Fall Webworm 

Robert Bishop 
Frederick County Master Gardener Program

The insect pest commonly known as fall webworm is beginning to make it's annual appearance. Look for their web-like nests at the ends of tree branches at this time of year and through October. People often confuse the fall webworm with another pest, the eastern tent caterpillar, which is active only in the spring season. Fall webworm is only considered a nuisance while the eastern tent caterpillar can; when large populations occur, cause serious problems.

Fall webworm caterpillars (larvae) produce a web of fine silk over the terminal branches of more than 100 deciduous tree species. Some favorite trees are mulberry, oak, willow, poplar, walnut, hickory, sweetgum, elm, linden, ash, and all fruit trees. The caterpillars feed only within their silk nest. Nests become quite unsightly over time as they expand and the branch tips within them become defoliated. 

Because the nests are only found on the ends of tree branches they are easily noticed. Webworm feeding cause no health danger to the tree, it only lowers the overall beauty of the tree because their nests are ugly. Remember that tree leaves are most efficient at producing food during the first few weeks after emerging in spring. As the season progresses into fall the leaves produce less and lesser food but have already stored enough food for next years leaf production and other growth. Leaf loss is less important in late summer and fall.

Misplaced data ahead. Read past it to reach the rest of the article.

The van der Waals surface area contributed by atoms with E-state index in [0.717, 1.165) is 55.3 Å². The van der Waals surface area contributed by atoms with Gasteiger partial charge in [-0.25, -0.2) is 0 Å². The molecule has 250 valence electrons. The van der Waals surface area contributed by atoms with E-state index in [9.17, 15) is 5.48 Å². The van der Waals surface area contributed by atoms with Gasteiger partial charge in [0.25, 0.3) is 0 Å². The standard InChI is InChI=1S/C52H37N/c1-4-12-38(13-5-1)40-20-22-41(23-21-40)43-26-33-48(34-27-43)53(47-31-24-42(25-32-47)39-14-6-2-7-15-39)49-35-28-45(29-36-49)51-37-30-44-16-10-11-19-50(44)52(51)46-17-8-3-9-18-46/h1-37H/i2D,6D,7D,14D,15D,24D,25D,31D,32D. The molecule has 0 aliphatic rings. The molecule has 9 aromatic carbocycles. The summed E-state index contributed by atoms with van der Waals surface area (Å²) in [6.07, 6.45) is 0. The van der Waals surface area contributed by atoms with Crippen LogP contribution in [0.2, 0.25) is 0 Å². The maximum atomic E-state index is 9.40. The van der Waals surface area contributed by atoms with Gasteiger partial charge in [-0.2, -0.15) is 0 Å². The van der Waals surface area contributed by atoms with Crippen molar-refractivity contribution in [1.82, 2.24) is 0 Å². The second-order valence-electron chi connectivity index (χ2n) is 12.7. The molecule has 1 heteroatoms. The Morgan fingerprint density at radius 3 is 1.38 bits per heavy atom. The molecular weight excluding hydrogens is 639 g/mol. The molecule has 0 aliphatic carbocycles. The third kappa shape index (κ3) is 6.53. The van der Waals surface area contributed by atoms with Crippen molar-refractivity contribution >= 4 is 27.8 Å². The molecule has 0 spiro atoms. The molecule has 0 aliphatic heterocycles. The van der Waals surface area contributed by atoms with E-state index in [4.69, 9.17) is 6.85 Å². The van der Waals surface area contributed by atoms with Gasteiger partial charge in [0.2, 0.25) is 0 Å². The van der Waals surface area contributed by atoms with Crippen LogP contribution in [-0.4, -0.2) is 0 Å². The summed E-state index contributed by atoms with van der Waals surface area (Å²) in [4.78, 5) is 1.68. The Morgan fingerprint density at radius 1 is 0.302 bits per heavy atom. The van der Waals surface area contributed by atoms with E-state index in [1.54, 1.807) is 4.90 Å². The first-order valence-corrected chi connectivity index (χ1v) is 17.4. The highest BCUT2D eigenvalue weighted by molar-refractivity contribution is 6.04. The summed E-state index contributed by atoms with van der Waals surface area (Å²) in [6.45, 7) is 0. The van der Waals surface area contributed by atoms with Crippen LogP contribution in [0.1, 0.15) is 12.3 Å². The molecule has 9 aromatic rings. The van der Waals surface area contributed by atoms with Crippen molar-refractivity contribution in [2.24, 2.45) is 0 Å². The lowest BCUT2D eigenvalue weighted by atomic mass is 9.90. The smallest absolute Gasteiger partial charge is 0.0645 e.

The caterpillars occur in two forms; black heads with yellowish white bodies; red heads with brown bodies. Both forms have black spots on their backs. Adult moths are about 3/4 inch long and have either all white wings or all white with black spots on the wings. Although there are two generations per year the early hatch in May is very small and usually matures unnoticed.

Since this pest has over 86 different predators and parasites that prey upon it and naturally control them we do not recommend chemical controls. The best approach to controlling fall webworm is to prune out the nest. Pole type pruners work well for tall trees. For people who love to spray, a biological control is also available. 

This product will not harm beneficial predators or parasites and is best used in August while the caterpillars are small. The product is a bacteria known as Bacillus thuringiensis variety kurstaki or B.T. for short. It should be available in most stores. (Read the label to be sure you are purchasing B.T. of the kurstaki variety, it works best.) As always read and follow label directions.

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